Definition 2.1 Let ^o denote a skeleton of the category of finite sets and all functions between them, considered as a category with strictly associative coproducts.

Since is equipped with strictly associative finite coproducts given by the ordinal sum of natural numbers, the opposite category ^0P is equipped with strictly associative finite products. It is equivalent to the free category with finite products on 1 as is equivalent to the free category with finite coproducts on 1.

Definition 2.2 A Lawvere theory consists of a small category L with (necessarily strictly associative) finite products and a strict finite-product preserving identity-on-objects functor I : ^0P —^ L. A map of Lawvere theories from L to L' is a (necessarily strict finite-product preserving) functor from L to L' that commutes with the functors I and I'.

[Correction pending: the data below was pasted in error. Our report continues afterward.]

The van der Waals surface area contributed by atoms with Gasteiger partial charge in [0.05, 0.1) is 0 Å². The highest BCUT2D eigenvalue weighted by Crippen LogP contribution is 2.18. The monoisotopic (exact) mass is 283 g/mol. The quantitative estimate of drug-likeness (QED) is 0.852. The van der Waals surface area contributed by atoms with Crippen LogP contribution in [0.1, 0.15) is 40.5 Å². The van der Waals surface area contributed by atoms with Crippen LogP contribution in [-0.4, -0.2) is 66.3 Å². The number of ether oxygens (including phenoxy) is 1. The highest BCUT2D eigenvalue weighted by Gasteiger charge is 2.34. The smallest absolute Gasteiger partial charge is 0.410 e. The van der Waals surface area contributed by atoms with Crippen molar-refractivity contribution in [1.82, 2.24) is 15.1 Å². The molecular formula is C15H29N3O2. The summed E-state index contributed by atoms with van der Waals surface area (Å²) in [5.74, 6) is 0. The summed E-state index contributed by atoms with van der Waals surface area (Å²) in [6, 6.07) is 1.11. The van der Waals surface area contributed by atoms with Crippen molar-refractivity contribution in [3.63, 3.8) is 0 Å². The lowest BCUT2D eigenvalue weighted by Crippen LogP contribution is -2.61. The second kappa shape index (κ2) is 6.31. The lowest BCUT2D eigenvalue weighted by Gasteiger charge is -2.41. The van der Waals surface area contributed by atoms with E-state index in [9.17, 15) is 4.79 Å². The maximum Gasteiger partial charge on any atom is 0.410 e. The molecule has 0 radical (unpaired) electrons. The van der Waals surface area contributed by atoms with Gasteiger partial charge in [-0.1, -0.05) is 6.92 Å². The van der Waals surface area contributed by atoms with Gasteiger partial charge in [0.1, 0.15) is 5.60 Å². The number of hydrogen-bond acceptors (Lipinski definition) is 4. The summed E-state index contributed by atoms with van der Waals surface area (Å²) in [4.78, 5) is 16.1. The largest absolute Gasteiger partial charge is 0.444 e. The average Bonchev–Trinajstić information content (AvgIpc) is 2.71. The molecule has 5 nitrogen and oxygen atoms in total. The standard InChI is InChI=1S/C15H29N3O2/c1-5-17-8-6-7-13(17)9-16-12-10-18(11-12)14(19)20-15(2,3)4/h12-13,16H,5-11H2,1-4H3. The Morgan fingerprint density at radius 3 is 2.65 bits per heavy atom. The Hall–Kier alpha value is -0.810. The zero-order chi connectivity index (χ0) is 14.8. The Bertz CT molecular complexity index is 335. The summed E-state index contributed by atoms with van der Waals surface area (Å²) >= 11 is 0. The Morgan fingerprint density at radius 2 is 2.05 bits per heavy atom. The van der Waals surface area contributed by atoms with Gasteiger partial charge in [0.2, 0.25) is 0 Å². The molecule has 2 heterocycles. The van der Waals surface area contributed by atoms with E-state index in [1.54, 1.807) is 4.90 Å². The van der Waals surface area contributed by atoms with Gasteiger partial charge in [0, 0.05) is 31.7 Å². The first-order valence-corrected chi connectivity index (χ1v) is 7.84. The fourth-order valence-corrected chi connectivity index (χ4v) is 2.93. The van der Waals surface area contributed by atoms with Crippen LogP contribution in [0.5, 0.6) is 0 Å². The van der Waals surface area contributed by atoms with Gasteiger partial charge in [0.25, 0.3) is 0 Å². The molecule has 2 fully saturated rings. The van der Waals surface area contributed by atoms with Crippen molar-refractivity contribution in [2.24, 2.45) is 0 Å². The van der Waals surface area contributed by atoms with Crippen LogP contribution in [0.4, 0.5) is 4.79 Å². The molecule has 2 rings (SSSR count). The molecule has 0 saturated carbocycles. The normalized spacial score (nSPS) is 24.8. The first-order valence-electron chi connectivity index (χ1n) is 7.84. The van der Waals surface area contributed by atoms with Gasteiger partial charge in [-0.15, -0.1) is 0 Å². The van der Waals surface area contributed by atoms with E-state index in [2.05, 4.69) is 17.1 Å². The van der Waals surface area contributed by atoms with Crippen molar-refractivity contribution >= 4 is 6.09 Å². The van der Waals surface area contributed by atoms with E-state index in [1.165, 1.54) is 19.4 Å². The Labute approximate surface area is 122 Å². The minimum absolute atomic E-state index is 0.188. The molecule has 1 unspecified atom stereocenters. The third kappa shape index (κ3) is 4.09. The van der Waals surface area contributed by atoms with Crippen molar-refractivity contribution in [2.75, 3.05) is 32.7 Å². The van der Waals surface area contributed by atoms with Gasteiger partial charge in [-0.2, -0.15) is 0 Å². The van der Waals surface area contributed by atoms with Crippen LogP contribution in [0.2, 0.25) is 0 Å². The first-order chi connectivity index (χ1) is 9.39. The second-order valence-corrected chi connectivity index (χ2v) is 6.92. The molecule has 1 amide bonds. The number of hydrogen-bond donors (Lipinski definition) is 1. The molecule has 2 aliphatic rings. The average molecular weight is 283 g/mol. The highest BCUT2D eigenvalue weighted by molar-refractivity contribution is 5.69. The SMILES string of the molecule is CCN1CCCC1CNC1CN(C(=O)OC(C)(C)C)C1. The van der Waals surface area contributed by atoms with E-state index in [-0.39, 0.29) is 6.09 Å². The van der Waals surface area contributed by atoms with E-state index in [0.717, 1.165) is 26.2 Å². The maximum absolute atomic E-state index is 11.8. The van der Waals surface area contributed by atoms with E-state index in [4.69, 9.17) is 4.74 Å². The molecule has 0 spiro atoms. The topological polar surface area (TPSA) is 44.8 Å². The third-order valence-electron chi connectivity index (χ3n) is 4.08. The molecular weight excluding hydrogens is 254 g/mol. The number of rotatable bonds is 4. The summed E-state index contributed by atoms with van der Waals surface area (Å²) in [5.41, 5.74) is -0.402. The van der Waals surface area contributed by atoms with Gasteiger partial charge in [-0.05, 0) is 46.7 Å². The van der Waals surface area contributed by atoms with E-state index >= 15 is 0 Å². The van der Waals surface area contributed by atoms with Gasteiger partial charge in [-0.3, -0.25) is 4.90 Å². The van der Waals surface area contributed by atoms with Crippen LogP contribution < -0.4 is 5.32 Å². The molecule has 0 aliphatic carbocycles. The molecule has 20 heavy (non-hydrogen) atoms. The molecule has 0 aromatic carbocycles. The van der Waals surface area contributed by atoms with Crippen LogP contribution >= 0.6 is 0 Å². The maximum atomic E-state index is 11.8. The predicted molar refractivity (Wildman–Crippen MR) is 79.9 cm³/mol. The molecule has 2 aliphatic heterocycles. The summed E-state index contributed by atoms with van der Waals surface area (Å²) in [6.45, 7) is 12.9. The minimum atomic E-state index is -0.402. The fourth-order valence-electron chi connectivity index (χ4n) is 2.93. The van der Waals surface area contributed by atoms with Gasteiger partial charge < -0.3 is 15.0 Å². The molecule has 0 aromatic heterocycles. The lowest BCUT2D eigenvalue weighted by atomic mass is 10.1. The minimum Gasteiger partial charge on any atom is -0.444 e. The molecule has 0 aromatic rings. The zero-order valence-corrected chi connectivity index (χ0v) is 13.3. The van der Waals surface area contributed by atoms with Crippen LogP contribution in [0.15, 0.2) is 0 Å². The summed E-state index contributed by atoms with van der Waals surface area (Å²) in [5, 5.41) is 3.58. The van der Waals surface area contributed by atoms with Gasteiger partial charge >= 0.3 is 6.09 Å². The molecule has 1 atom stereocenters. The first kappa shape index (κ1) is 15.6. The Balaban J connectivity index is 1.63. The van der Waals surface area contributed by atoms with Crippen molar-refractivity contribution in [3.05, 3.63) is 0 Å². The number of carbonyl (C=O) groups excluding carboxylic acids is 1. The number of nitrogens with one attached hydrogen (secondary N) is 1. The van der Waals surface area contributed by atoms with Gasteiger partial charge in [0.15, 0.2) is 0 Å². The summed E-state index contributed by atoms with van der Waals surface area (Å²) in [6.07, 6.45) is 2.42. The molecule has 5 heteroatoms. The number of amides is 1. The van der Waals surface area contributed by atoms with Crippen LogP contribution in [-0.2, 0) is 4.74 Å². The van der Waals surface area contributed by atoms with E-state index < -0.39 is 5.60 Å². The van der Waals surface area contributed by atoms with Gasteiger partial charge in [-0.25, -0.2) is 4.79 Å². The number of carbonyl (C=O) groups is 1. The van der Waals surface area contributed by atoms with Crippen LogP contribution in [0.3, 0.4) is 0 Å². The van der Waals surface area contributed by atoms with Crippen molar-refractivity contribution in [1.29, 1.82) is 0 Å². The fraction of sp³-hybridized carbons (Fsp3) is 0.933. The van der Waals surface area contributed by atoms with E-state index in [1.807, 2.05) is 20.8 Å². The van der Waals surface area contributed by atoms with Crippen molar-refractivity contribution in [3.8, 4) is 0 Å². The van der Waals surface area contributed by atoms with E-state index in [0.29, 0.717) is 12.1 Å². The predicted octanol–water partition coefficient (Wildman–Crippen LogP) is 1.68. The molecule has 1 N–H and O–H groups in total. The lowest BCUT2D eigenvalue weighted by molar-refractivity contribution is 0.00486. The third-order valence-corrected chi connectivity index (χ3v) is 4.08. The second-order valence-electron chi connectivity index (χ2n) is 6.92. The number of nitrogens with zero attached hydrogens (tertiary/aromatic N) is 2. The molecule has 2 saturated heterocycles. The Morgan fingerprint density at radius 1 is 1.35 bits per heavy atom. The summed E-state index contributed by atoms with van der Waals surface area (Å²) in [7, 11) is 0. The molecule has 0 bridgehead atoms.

Thus the objects of any Lawvere theory L are exactly the objects of and every function between such objects yields a map in L. Note that the functor I need not be an inclusion. One often refers to the maps of a Lawvere theory as

operations. The notion of map between Lawvere theories encapsulates the idea of an interpretation of one theory in another.

The definitions of Lawvere theory and map between them yield a category Law, with composition given by ordinary composition of functors. The category Law is complete and cocomplete, indeed a locally finitely presentable category.

Given an equational theory, one generates a Lawvere theory by putting L(n, 1) = Fn, the free algebra on n generators. This determines L(n, m) for any m as L(n, m) must be the product of m copies of L(n, 1). The composition of L is fully determined by the family of maps

(Fp)n x Fn Fp

determined by substitution of n terms of p variables into a term of n variables.

For most mathematical purposes, one understands a Lawvere theory by study of its models.